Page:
Jury Still Out on Use of Supplements to Treat Arthritis
WebMD News Archive
The good news for consumers is that at least one such study has already been
initiated. In September 1999, the National Institutes of Health funded a study
to investigate the efficacy and safety of glucosamine and chondroitin for the
treatment of OA in the knee. Researchers are expected to begin recruiting
patients for the 16-week study later this year.
In the meantime, what is a patient who suffers from the side effects of
prescription anti-inflammatory drugs to do?
"I recommend that they take [the supplements] for a minimum of 12 weeks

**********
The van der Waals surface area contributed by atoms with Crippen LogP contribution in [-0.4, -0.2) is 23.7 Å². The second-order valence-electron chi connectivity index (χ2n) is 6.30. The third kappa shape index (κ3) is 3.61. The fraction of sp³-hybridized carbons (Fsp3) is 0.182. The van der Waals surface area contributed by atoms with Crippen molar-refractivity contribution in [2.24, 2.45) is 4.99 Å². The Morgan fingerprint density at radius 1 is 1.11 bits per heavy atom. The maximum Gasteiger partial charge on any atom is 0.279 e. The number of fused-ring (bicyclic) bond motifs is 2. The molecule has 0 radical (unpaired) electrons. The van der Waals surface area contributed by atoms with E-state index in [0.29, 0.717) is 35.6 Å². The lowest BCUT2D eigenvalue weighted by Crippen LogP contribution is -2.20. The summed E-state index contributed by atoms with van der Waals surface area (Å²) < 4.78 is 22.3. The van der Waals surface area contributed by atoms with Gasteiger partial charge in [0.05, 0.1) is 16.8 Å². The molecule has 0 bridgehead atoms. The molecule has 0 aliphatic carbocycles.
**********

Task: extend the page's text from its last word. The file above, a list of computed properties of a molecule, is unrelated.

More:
to see if they're going to have a therapeutic effect," says Marc Hochberg,
MD, MPH, a professor and chairman of rheumatology at the University of
But then there still is that potential downside. Because dietary supplements
are not regulated to the same degree as prescription drugs, "when you go
into the store, you're not sure what you're getting," Hochberg says.
- Supplements containing glucosamine and chondroitin may be beneficial in
treating osteoarthritis, although previous studies sponsored by manufacturers
may have overstated their efficacy.
- Researchers are still uncertain about the side effects of these supplements
or how they compare to approved prescription medications.
- Osteoarthritis patients who suffer side effects from their medication can
try glucosamine and chondroitin for a minimum of 12 weeks to determine whether
the supplements work for them, one expert says.